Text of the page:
Mobile bird identification
In winter the Ruff has dark back feathers edged with ochre on it's upperparts, giving a scaly affect. Markings are variable from bird to bird. The female is very similar to the male in winter but is slightly smaller.
Ruff Philomachus pugnax
Male Ruff in winter betray their extraordinary appearance in spring when they develop a broad feathery 'ruff' around the neck. The display and mating of the Ruff takes place at a 'lek'. Several groups of birds will gather and fight for dominance. The strongest birds managing to breed with the females.
Species: P. pugnax
Whilst the colour of the Ruff's neck feathers may vary, it's unlikely to be confused with other birds. These two male birds are challenging each other on a 'Lek'.
This image shows a flock of Ruff in winter plumage. Note the light undersides and the distinctive head shape. Bills are usually black however you will note two in this image, with yellowish bases to the bill.
This image shows the typical posture of a Ruff, small head, pot-belly, humped back appearance. Note the light feathers around the base of the bill a common feature in winter birds.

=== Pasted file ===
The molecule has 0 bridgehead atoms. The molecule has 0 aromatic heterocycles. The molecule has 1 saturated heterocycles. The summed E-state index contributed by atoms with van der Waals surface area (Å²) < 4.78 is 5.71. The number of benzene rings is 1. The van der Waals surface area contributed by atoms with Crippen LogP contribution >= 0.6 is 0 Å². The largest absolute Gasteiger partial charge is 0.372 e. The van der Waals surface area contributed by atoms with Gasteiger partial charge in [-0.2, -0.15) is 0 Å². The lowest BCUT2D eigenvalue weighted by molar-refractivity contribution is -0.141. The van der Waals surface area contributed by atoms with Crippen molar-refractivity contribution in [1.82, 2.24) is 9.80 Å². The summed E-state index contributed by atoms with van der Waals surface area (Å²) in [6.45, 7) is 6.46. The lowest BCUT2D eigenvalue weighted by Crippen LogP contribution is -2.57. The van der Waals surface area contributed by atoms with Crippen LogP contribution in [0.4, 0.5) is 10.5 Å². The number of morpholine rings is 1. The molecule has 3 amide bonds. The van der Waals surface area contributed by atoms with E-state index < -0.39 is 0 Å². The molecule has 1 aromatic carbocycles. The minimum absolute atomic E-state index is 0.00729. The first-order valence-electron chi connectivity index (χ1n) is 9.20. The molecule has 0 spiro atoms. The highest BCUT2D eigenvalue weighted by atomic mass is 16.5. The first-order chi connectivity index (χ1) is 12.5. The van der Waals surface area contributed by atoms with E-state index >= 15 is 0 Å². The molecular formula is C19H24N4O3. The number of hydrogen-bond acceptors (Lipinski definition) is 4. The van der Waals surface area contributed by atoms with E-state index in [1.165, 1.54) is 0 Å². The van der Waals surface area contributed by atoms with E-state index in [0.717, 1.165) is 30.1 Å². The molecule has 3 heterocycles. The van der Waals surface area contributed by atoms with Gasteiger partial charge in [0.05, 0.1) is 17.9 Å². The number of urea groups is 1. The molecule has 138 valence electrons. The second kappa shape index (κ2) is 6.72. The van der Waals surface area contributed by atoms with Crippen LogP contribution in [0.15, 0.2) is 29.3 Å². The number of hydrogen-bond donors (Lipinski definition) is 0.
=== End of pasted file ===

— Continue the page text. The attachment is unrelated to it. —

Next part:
Adult Male & Female (Winter)
Thanks to:http://flickr.com/photos/9292942@N08 (Modified)
Thanks to:https://www.flickr.com/photos/gidzy/ (Modified)
Adult Male (Summer)
Confirmed breeding sites
Most widespread in North East Europe. In the UK it is a rare breeder, it is most often seen as a winter visitor or on passage.
Usually nests in wet grassland. In winter is most often seen around the edges of muddy freshwater pools.
Thanks to:https://www.flickr.com/photos/ajhaverkamp/ (Modified)
Ruff in winter plumage feeding.
The Juvenile bird is similar to adults in winter plumage however, it's breast, neck and head are ochre-buff and it's underside is pale white. Note the ochre edged back feathers which are the same colour.
Adult Female (Summer)
Thanks to:http://commons.wikimedia.org/wiki/User:J.M.Garg (Modified)
The female Ruff in summer lacks the neck feathers of the male. Her back shows many dark feathers edged in ochre, and her neck and breast has black speckling. When seen with the male she is visibly smaller.
Thanks to:https://www.flickr.com/photos/93892629@N07/ (Modified)
*Dark back feathers edged with ochre
Side of neck paler than back of neck
*Bill is usually all black but can be light at base
Mottled grey-brown on breast
Leg colour is variable
*Key ID points